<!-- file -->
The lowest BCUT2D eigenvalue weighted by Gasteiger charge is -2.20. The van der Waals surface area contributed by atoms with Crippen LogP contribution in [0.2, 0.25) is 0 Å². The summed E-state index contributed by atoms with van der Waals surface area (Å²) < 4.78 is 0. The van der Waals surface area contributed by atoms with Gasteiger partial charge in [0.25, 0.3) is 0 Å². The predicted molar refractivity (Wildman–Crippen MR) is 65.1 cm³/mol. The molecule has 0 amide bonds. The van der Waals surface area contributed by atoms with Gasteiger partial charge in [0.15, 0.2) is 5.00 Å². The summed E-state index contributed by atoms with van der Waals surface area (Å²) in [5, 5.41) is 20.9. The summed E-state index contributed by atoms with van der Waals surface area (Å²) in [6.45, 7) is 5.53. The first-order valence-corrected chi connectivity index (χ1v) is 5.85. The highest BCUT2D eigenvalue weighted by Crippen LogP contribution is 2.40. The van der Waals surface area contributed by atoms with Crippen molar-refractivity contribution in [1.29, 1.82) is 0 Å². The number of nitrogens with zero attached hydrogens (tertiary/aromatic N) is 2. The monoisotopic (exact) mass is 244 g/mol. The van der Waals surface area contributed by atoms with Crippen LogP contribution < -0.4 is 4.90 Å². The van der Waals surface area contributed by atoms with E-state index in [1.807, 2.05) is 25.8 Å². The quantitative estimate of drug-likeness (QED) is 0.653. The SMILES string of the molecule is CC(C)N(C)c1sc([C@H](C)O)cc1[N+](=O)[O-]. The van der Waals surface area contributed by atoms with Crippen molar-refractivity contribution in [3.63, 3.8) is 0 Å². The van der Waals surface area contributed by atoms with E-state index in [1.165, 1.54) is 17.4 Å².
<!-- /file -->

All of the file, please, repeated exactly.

The lowest BCUT2D eigenvalue weighted by Gasteiger charge is -2.20. The van der Waals surface area contributed by atoms with Crippen LogP contribution in [0.2, 0.25) is 0 Å². The summed E-state index contributed by atoms with van der Waals surface area (Å²) < 4.78 is 0. The van der Waals surface area contributed by atoms with Gasteiger partial charge in [0.25, 0.3) is 0 Å². The predicted molar refractivity (Wildman–Crippen MR) is 65.1 cm³/mol. The molecule has 0 amide bonds. The van der Waals surface area contributed by atoms with Gasteiger partial charge in [0.15, 0.2) is 5.00 Å². The summed E-state index contributed by atoms with van der Waals surface area (Å²) in [5, 5.41) is 20.9. The summed E-state index contributed by atoms with van der Waals surface area (Å²) in [6.45, 7) is 5.53. The first-order valence-corrected chi connectivity index (χ1v) is 5.85. The highest BCUT2D eigenvalue weighted by Crippen LogP contribution is 2.40. The van der Waals surface area contributed by atoms with Crippen molar-refractivity contribution in [1.29, 1.82) is 0 Å². The number of nitrogens with zero attached hydrogens (tertiary/aromatic N) is 2. The monoisotopic (exact) mass is 244 g/mol. The van der Waals surface area contributed by atoms with Crippen LogP contribution < -0.4 is 4.90 Å². The van der Waals surface area contributed by atoms with E-state index in [1.807, 2.05) is 25.8 Å². The quantitative estimate of drug-likeness (QED) is 0.653. The SMILES string of the molecule is CC(C)N(C)c1sc([C@H](C)O)cc1[N+](=O)[O-]. The van der Waals surface area contributed by atoms with Crippen molar-refractivity contribution in [3.63, 3.8) is 0 Å². The van der Waals surface area contributed by atoms with E-state index in [1.165, 1.54) is 17.4 Å².